When I sit down to write something, fiction or journalism, I begin by dumping every vaguely related thought on to my laptop, before gradually starting to shape the pile of slurry into a piece. This practice, common among my writer pals, helps remedy that initial dreadful mind-crippling blankness of the blank page. Give yourself permission to be as dreadful as you please in your first draft, they advise aspiring authors, and it’s sound advice too; no point comparing your initial efforts to Jane Eyre, or you’ll depress yourself into paralysis.
Recently, though, I was sent a letter. A letter from a fountain pen, no less, with the occasional crossed out word, even sentence, where the writer had a better idea mid-flow. Four sheets of proper writing paper, covered with his tiny, elaborate scrawl. There was a lengthy post-script which might well have made a more arresting beginning, on a second edit. This creative endeavour was perfectly imperfect, and felt like the most precious, fragile thing I’d ever held. It smelled of him. I tucked it into the back of one of my favourite books, admiring the way its stiff creamy jut expanded its place on the shelf. Later that evening I went into my study, extracted the bundle of thoughts from the heavy envelope, and sat poring over them once more.
Once I had his words almost by heart, and worn the paper soft with repeated handling, I decided to answer in kind. First, I had to purchase writing paper and a quality envelope, not one of those shoddy manilla beasts you use for invoices and council tax bills. I didn’t trust myself with a fountain pen – it’s been too long, and my writing is illegible anyway – but found a quality, heavy ballpoint, black and gold. I assembled the items alongside my precious letter, and tried to think how best to begin. Then stood up and decided to go for a walk.
It’s a skill, assembling your thoughts into a coherent order without the aid of a gadget; a skill which seemingly I’ve lost. I could have cheated, created something on my laptop then copied it out, but I was certain he hadn’t and it didn’t feel right: I’d do this properly, damn it, or not bother at all. I walked and thought about how happy his letter had made me, how much he meant to me; any dopey anecdotes from my week that he might enjoy. I imagined a beginning that might capture his attention and make him smile. In short, I spent several happy hours thinking about him, and how best to delight him. That was a treat too. I got home and set to work.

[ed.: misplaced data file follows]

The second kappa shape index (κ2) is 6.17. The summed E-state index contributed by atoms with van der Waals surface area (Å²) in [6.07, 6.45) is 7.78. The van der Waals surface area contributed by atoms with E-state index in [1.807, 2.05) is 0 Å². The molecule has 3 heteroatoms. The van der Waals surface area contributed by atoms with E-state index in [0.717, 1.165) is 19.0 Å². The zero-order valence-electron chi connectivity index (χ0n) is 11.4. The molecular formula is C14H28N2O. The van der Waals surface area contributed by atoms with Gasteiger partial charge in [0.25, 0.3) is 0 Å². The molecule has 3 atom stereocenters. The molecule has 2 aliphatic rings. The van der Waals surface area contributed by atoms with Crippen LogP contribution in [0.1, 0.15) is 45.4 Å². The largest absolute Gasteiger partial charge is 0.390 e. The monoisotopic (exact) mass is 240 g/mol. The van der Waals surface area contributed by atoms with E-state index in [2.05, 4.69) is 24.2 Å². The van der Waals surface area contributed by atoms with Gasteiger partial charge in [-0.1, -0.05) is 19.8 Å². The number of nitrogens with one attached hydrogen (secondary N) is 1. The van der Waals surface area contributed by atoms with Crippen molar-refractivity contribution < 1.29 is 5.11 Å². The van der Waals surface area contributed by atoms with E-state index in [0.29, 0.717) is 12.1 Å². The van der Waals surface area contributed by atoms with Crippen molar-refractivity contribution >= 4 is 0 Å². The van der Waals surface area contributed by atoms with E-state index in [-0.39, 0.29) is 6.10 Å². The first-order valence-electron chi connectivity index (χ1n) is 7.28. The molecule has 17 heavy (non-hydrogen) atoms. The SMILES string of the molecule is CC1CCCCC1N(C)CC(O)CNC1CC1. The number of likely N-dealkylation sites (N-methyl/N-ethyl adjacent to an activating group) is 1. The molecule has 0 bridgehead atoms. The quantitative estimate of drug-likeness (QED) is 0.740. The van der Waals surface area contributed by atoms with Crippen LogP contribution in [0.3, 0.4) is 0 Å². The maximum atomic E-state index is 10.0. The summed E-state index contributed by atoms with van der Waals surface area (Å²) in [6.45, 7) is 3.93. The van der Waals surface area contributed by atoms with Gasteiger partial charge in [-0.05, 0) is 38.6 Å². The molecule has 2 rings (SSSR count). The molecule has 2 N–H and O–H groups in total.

My effort wasn’t perfect either. My stomach fizzed with anxiety and self-loathing when I saw I’d used the word “joy” in one sentence, then “joyous” in the next. That’s the kind of drivelly error I’d edit out on a second draft. I considered crossing one out, then replacing it with a synonym. But no. I’d crossed a few blunders out already. I had to assume the recipient would have enough brains to realise I knew other words. Letter writing requires you to make demands of your reader in a way no other writing does. They must be able to concentrate. They must have brains and insight. But of course, it makes more demands of the writer too. S/he must be content to create something solely for one reader. Writing is hard. I only do it for attention, praise, likes, comments. To write for only one person you have to really, really like them.
But in some ways it’s easier. With only one reader in mind, you can write solely to please him. You can choose words and ideas guaranteed to delight someone you know exceptionally well; someone with whom you have a shared history and set of understood mutual references to draw upon. You know how best to make him glow and preen. Instead of earning the grudging envy or indifference of a few hundred, perhaps, you can instead be absolutely certain to delight one. We throw away words every day – angry careless tweets, terse emails, and in my instance at least, mediocre pieces of journalism, in the hope that some stranger, somewhere, will pay us some attention. Here the attention was guaranteed. That knowledge was initially crippling, then liberating.
And for several hours that day, as I laboured, there was only one man in my mind.
I managed my own six pages of scrawl, folded them carefully, addressed the stiff white envelope, marvelling at how rare and exhilarating it felt; added a stamp, then consigned the whole of my heart to a post box. No instant feedback, no way of ensuring even that it would find him; no read receipt, no bobbing icon and row of dots to indicate my message had been seen and a reply was on its way.
To be able to gratify one’s desires instantly, easily, to the point of over-saturation, soon leaves one jaded; to consign one’s most intimate needs to time, fate, the whims of others, can prove a restorative, thrilling delight.
Dust off your quill and discover it yourself.